The NSPCC is launching a campaign reminding people that sexual abuse against children is not just an "historical" problem.
The children's charity fears that following the Jimmy Savile scandal, where many of his victims were abused during the 1970s and 1980s, the public may wrongly believe that sexual abuse is not as common now as it was then.
The NSPCC is also worried that people still do not know where to go for help or that they will hesitate to report abuse until they feel 100 percent certain.
Director of the NSPCC Helpline Peter Watt said, "By bravely speaking out, Savile's victims have done a great public service in raising awareness of child sex abuse and its long-lasting, devastating effect on victims".
"Our advert aims to remind people that child abuse remains a widespread problem and children are still abused today", he said, adding, "We want to send out a clear message about how vitally important it is to act on your suspicions and that the NSPCC is here to help you do this".
Parents 'will be helped' to bring child abusers to justice
John Cameron, Head of the NSPCC's helpline, said the charity had received a "surge of calls" in recent weeks relating to the allegations of abuse against Jimmy Savile. But he said:
We shouldn't forget that the majority of sexual abuse is committed by someone close to the child. As a parent, knowing or suspecting your child is being sexually abused can be incredibly traumatic.
But to protect children, people need to act and we provide sensitive professional help and support. Even if they feel they have dealt with the situation themselves and their child is safe, other children may still be at risk from the abuser.
Some parents are concerned that they will not be believed, or that they may be blamed for not preventing it. But Mr Cameron dismissed those worries, saying:
When parents or others report abuse, whether it's the NSPCC, children's services or the police, professionals will work with them to protect the child, help them overcome the abuse and bring the abuser to justice. Our new leaflet helps parents to take the difficult steps in identifying and reporting sexual abuse.
– John Cameron
The NSPCC's new guidance for parents and carers, 'What can I do? Protecting your child from sexual abuse,' is available now to download from www.nspcc.org.uk.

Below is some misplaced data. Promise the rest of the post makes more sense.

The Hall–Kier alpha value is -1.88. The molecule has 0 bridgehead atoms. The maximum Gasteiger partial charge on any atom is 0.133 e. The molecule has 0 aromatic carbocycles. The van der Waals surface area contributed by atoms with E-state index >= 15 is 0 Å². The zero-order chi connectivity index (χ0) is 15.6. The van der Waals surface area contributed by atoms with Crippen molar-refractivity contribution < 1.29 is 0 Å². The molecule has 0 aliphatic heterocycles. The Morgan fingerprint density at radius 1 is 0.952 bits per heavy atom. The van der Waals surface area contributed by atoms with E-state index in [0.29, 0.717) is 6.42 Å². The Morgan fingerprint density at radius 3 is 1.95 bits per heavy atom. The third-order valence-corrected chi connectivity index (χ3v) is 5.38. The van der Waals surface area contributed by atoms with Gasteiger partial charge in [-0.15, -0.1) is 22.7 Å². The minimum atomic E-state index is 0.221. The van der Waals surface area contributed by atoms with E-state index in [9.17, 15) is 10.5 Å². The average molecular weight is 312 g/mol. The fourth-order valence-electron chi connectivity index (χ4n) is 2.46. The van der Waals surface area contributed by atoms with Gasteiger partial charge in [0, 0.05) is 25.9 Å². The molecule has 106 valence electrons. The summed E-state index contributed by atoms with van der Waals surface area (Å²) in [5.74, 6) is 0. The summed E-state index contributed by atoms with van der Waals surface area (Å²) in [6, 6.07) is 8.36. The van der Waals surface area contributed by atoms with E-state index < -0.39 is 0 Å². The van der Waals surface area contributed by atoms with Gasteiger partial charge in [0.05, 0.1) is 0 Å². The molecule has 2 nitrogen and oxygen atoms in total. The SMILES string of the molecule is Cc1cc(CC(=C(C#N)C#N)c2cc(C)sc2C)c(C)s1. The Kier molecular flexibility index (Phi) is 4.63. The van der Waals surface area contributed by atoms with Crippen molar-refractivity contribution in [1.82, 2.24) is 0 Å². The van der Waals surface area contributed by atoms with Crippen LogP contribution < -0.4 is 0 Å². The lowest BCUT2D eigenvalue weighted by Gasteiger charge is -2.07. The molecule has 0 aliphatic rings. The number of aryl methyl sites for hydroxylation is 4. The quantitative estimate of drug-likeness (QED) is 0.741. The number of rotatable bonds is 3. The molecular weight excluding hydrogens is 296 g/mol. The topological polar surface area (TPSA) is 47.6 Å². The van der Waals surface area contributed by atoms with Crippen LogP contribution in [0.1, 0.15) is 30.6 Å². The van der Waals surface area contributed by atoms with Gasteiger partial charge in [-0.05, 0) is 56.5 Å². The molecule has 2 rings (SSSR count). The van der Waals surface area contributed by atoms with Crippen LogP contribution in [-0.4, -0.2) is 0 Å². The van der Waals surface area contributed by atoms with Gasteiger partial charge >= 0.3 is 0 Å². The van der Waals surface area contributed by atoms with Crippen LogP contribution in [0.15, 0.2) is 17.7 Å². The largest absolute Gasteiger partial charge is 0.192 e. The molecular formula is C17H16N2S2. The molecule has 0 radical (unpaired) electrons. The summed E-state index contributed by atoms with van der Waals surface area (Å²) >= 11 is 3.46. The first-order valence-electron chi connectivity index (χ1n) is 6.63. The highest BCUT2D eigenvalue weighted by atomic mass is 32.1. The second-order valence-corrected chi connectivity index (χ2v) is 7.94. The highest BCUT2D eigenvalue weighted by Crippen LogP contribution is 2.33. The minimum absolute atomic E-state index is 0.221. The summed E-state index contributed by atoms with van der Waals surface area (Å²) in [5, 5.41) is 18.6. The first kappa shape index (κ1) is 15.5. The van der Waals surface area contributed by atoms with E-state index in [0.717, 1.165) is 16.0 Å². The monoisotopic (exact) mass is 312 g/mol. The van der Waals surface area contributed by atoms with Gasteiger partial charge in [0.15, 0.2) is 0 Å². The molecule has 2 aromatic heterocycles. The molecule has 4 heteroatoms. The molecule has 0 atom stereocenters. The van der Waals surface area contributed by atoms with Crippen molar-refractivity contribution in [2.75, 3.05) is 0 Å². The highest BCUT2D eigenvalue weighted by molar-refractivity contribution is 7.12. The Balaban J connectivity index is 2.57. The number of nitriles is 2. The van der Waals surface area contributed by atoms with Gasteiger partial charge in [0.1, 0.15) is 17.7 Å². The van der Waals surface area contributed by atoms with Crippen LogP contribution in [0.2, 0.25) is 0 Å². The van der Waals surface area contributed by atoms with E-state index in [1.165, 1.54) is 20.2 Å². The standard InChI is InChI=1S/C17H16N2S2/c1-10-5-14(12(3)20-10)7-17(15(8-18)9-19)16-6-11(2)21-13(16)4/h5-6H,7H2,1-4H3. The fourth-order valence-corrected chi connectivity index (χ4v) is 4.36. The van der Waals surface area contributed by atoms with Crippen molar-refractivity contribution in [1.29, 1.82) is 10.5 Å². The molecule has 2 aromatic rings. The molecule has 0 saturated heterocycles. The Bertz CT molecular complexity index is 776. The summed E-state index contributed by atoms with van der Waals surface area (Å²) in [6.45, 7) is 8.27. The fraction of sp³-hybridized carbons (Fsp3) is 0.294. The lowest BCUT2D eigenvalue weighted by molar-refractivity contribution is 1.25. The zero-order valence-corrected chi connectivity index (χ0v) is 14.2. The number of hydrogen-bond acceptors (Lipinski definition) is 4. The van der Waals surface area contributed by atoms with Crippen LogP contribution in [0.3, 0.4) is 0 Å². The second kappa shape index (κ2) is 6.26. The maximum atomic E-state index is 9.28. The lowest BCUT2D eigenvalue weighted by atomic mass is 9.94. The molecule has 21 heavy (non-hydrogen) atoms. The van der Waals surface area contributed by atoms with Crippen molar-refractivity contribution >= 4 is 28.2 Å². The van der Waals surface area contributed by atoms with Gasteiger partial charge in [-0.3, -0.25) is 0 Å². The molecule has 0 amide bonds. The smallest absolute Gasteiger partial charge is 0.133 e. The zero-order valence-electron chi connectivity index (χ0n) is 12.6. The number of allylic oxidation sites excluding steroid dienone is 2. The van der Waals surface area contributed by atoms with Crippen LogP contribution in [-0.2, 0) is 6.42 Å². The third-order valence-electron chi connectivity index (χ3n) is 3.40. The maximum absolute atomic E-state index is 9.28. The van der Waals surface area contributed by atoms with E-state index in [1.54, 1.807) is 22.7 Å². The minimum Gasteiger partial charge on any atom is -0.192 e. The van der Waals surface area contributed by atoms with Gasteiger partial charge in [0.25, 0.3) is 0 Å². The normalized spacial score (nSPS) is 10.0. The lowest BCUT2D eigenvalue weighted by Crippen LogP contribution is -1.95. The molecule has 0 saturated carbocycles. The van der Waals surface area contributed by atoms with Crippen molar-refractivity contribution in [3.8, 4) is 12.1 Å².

Majority of child abuse calls fail due to lack of information
More than half of all calls made to the NSPCC about child abuse cannot be referred to the police or social services due to lack of information, the charity revealed today, as it issued new guidance on how to better protect children.
Parents play an essential role in reporting suspected cases, the charity said, as they are able to detect less obvious and often non-physical abuse - compared to the marks and bruises more easily spotted by teachers, neighbours or family friends.
Over a third of calls to the NSPCC about child sexual abuse are made by the child's own parent. Yet many often hesitate to provide enough detail to allow further action to be taken, the guidelines said, as the suspected abuser is often a relative or well known to the caller.
A record number of calls about child neglect to the NSPCC last year reveal a "worrying trend", the charity has warned.
New figures show that between April 2011 and March 2012 the NSPCC (National Society for the Prevention of Cruelty to Children) counsellors dealt with over 12,000 contacts about neglect from the public - the biggest number of reports about the subject since the helpline was launched.
40% of new mothers struggle to cope with parenting
The NSPCC is calling on the Government to make sure new mothers have better support to cope with the "emotional turmoil" of looking after a child. Their survey found that two in five women struggle in the first few weeks after giving birth, and many felt isolated with no one to turn to.